Monday, October 04, 2010

The liberal elite

Wall Street Journal:

Even Americans most likely to be winners from trade -- upper-income, well-educated professionals, whose jobs are less likely to go overseas and whose industries are often buoyed by demand from international markets -- are increasingly skeptical.

"The important change is that very well-educated and upper-income people compared to five to 10 years ago have shifted their opinion and are now expressing significant concern about the notion of ... free trade," said Bill McInturff, a Republican pollster who helps conduct the Journal survey. Among those earning $75,000 or more, 50% now say free-trade pacts have hurt the U.S., up from 24% who said the same in 1999.

After four decades of trade agreements that put blue collar, high school educated workers out of their livelihoods, the "well-educated and upper-income" have begun to feel uneasy!

Perhaps they feel the deflation at work in the value of their degrees; a BA is the new HS diploma -- is that right? I understand a PhD hardly assures you a job, and you are treated like a serf until you obtain tenure.

As we have observed here before, absent jobs, it won't matter how much education the average American receives: degrees don't produce jobs.

Capitalism is taking away jobs. On the one hand, this is due to technology in the form of automation; on the other, "good jobs" are only however many innovations away from becoming reconstituted in a low-wage form.

One of the points I try to make to the "well-educated and upper-income" is that having four decades of something like this on your back feels different than if you're only having second thoughts about it now.

You could even make the argument that people experiencing vastly different things have very different ways of expressing themselves politically, with more distressed communities less inclined to "take it down a notch for America."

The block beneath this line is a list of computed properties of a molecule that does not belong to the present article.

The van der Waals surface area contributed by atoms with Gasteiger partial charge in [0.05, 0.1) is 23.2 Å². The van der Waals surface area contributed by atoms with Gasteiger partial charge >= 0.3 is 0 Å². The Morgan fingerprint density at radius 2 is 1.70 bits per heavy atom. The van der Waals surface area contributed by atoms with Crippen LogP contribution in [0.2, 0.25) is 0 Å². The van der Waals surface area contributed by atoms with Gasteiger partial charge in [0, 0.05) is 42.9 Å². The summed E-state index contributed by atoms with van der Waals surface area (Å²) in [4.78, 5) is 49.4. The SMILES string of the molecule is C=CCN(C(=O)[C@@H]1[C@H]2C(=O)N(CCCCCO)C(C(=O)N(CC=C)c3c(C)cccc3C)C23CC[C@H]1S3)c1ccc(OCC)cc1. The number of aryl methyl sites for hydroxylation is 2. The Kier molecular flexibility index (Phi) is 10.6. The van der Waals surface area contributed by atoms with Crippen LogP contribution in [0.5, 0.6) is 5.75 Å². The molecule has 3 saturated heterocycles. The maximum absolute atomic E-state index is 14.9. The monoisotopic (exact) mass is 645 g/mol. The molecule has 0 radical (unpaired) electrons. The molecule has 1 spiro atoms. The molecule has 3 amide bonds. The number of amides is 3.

Charles F. Oxtrot said...

Might also be a good time to ask what is the point of a "job" and why should anyone freak out about a "job" and a "career"?

Other than the obvious answers of money and prestige, that is. Because really, what is money? and what is prestige? Who put them on higher rungs than happiness or leisure?

Worse, who redefined "happiness" as "money + career"?

This inquiry might help tie into the observation that those who are scraping by can't easily "take it down a notch for America." Maybe those who are scraping by need to think more about why they don't have the amount of autonomy that the rich and powerful have, and what they can do about that disparity.

Maybe the hints should be something like:

"HINT: I'm not saying, get into Harvard and get an MBA."

Randal Graves said...

Oh, so being the smartest guy in the unemployment line *isn't* a worthy goal?

Hell, a job's just a way to pay the bills. I'm just glad the self-checkout machine is nearly always on the fritz.

Anonymous said...

My thought is contained in your post, but I want to emphasize if you argue that people experiencing vastly different things have very different ways of expressing themselves politically you must also note that they have other modes of expression as well. A few have access to mass media and the government itself (for reasons you have mentioned before) while most, those who have carried the loads on their backs for 40 years, have no such access. Through a combination of law, alienation, and comodification, we have lost or given up strikes, marches, pickets, popular songs, and even churches as outlets for popular protest. The only method o discontent that seems available to the bottom 60 % is passive disengagement. The ineffectiveness of writing to representatives or complaining in private, for example, reinforces the tendency to just go along This leads solely and directly to just going along. There is a long way to go to engage the power of the people carrying the load.